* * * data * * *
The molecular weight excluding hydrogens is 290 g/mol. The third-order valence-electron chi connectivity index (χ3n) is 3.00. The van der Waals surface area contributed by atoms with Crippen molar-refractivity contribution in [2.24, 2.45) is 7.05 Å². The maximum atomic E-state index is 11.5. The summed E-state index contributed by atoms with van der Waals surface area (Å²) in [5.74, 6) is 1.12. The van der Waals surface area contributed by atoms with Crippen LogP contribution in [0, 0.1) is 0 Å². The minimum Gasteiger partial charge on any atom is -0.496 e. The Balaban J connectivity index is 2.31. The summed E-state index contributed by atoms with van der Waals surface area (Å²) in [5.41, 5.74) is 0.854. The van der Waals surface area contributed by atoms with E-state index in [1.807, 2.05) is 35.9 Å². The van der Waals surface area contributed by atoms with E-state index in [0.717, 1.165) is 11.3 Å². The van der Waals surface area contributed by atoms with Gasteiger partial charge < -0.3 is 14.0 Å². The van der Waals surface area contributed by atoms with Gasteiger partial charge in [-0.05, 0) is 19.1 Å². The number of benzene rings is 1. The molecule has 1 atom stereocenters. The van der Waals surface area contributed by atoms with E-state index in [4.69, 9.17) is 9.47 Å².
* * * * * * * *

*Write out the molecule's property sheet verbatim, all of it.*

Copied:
The molecular weight excluding hydrogens is 290 g/mol. The third-order valence-electron chi connectivity index (χ3n) is 3.00. The van der Waals surface area contributed by atoms with Crippen molar-refractivity contribution in [2.24, 2.45) is 7.05 Å². The maximum atomic E-state index is 11.5. The summed E-state index contributed by atoms with van der Waals surface area (Å²) in [5.74, 6) is 1.12. The van der Waals surface area contributed by atoms with Crippen LogP contribution in [0, 0.1) is 0 Å². The minimum Gasteiger partial charge on any atom is -0.496 e. The Balaban J connectivity index is 2.31. The summed E-state index contributed by atoms with van der Waals surface area (Å²) in [5.41, 5.74) is 0.854. The van der Waals surface area contributed by atoms with E-state index in [1.807, 2.05) is 35.9 Å². The van der Waals surface area contributed by atoms with E-state index in [0.717, 1.165) is 11.3 Å². The van der Waals surface area contributed by atoms with Gasteiger partial charge < -0.3 is 14.0 Å². The van der Waals surface area contributed by atoms with Gasteiger partial charge in [-0.05, 0) is 19.1 Å². The number of benzene rings is 1. The molecule has 1 atom stereocenters. The van der Waals surface area contributed by atoms with E-state index in [4.69, 9.17) is 9.47 Å².